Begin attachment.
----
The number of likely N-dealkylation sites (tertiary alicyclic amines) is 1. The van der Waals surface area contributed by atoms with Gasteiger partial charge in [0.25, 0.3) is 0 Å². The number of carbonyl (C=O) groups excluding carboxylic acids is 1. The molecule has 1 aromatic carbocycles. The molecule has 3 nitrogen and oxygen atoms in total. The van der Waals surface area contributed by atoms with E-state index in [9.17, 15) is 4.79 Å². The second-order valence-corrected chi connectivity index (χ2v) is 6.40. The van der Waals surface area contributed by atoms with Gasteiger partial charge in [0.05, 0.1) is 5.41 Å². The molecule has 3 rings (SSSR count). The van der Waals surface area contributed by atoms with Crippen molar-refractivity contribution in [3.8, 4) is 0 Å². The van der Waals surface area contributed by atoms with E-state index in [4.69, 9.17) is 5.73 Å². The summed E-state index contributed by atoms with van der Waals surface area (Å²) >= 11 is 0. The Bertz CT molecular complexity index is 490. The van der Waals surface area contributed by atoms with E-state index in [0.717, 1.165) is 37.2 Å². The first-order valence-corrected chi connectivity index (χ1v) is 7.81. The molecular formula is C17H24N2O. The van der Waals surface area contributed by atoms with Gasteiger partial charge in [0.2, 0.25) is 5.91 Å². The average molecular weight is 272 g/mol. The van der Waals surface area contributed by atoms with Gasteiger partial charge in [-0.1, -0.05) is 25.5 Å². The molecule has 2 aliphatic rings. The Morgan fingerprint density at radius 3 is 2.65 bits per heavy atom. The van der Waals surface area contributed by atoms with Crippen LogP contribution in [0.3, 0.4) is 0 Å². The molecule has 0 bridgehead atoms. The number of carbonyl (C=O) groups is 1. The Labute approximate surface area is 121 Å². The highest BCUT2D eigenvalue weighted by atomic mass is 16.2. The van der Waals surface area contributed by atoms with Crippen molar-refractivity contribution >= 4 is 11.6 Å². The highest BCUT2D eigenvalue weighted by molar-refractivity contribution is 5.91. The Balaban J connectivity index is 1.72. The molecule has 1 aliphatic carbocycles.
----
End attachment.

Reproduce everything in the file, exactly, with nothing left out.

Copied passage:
The number of likely N-dealkylation sites (tertiary alicyclic amines) is 1. The van der Waals surface area contributed by atoms with Gasteiger partial charge in [0.25, 0.3) is 0 Å². The number of carbonyl (C=O) groups excluding carboxylic acids is 1. The molecule has 1 aromatic carbocycles. The molecule has 3 nitrogen and oxygen atoms in total. The van der Waals surface area contributed by atoms with E-state index in [9.17, 15) is 4.79 Å². The second-order valence-corrected chi connectivity index (χ2v) is 6.40. The van der Waals surface area contributed by atoms with Gasteiger partial charge in [0.05, 0.1) is 5.41 Å². The molecule has 3 rings (SSSR count). The van der Waals surface area contributed by atoms with Crippen molar-refractivity contribution in [3.8, 4) is 0 Å². The van der Waals surface area contributed by atoms with E-state index in [4.69, 9.17) is 5.73 Å². The summed E-state index contributed by atoms with van der Waals surface area (Å²) >= 11 is 0. The Bertz CT molecular complexity index is 490. The van der Waals surface area contributed by atoms with E-state index in [0.717, 1.165) is 37.2 Å². The first-order valence-corrected chi connectivity index (χ1v) is 7.81. The molecular formula is C17H24N2O. The van der Waals surface area contributed by atoms with Gasteiger partial charge in [0.2, 0.25) is 5.91 Å². The average molecular weight is 272 g/mol. The van der Waals surface area contributed by atoms with Gasteiger partial charge in [-0.1, -0.05) is 25.5 Å². The molecule has 2 aliphatic rings. The Morgan fingerprint density at radius 3 is 2.65 bits per heavy atom. The van der Waals surface area contributed by atoms with Crippen LogP contribution in [0.3, 0.4) is 0 Å². The molecule has 0 bridgehead atoms. The number of carbonyl (C=O) groups is 1. The Labute approximate surface area is 121 Å². The highest BCUT2D eigenvalue weighted by atomic mass is 16.2. The van der Waals surface area contributed by atoms with Crippen molar-refractivity contribution >= 4 is 11.6 Å². The highest BCUT2D eigenvalue weighted by molar-refractivity contribution is 5.91. The Balaban J connectivity index is 1.72. The molecule has 1 aliphatic carbocycles.